I ran across this web site, and it appears to contain a lot of information concerning early christian writings, of which a lot is not in the “bible”.

My question is directed towards those with a much larger understanding and knowledge base on the origins of the bible, and how it was assembled. Is this a valid reference source?

Of course, no single reference source is to be trusted, they must support each other.

I’ve heard about this site.

Thanks for the link.

Again, no expert - BUT my “bet”…it’ll be accurate with “facts”.

It is a christian site, so I expect some “editing” and some stuff left out.

In this respect it deserves attention that Clement of Alexandria regards the Apocalypse of Peter as Holy Scriptures (cf. Euseb. HE VI 14.1), which is proof of an origin at least in the first half of the 2nd century. The terminus a quo can be more precisely determined through the time of origin of 4 Est. (about 100 A.D.), which was probably used in the Apocalypse of Peter (cf. 4 Est. with c. 3), and 2 Peter, the priority of which was demonstrated by F. Spitta. We thus come, with H. Weinel, to approximately the year 135 as the probable time of origin,

regarding the Apocalypse of Peter which is fresh in my memory

I can’t find a copy of the manuscript though…(yet)…just source material

One of the links…appears copy and pasted on the earlychristian website

Not the least bit surpised

The religion which is called Christianity was only one among many sects teaching ‘the way’. Each had their own canon, with not all agreeing.

Today’s Canon was mostly decided by on by one person, Bishop Athanasius of Alexandria. This was ratified at the first Nicene Council (called by Constantine) in the 325 ce From I can gather he included common books, and added a few.

Today’s flavour of 'the way" only became the faith after being declared the state religion by Emperor Theodosius 1, also in the fourth century. It was he who approved and encouraged the persecution of ‘heretics’ and eventually anyone who disagreed. So the early church solidified its position by the simple expedient of murdering anyone who disagreed and burning their books. This practice continued for the next 1000 years.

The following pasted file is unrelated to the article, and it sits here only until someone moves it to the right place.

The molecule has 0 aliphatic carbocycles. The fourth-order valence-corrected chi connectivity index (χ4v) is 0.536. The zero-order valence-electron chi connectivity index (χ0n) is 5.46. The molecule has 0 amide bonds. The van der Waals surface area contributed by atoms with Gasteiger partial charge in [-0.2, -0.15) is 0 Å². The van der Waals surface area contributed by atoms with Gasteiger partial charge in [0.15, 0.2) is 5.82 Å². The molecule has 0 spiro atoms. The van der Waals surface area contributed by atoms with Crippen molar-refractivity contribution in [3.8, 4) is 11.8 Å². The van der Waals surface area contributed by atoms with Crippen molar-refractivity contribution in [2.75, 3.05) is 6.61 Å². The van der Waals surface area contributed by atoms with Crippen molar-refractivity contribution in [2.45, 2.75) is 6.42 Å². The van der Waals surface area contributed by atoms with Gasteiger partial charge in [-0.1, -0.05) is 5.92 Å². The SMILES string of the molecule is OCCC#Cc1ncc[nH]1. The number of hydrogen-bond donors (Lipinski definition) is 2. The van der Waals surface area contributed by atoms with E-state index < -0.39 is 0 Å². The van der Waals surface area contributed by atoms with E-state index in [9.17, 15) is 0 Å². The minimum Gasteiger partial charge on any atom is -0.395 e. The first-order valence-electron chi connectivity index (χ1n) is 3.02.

Now I can’t remember where or when I read this, so take it as anecdotal by all means . It is my understanding that it was the emperor Theodosius 1 who popularised the name ‘christianity’ for the new faith. Makes sense, “christ” is a title (anointed) not a name. Strictly speaking it should ne Jesus the christ.

Haven’t looked at the site and don’t think I’ll bother. I remember the the reaction of the Catholic church especially to ‘The Gospel Of Thomas’, found at Nag Hamadi . There are sayings not included in the canon. The attitude was and remains that because of the differences, the gospel of Thomas is apocryphal , rather than new information about what Jesus said.

Anything accepted as revealed text will agree with the canon, whether or not if it did before the christian scholars found it. According to Bart Erhman, that kind of thing happened to some degree for the entire time copies had to be written manually .

The ratification of the canon had little if anything to do with revealed text. Its purpose was to unite the early church and make its focus Rome rather than Constantinople. Anyway, that’s how I understand it.
That by the fourth century the church had already become ineffably corrupt far as I can tell


All the apocrypha in one place!! I’m so excited. I have read much of this stuff and love it. The site is probably as reliable as the translations they are using. All you can do is look for alternate translations… but why bother… the stories are great.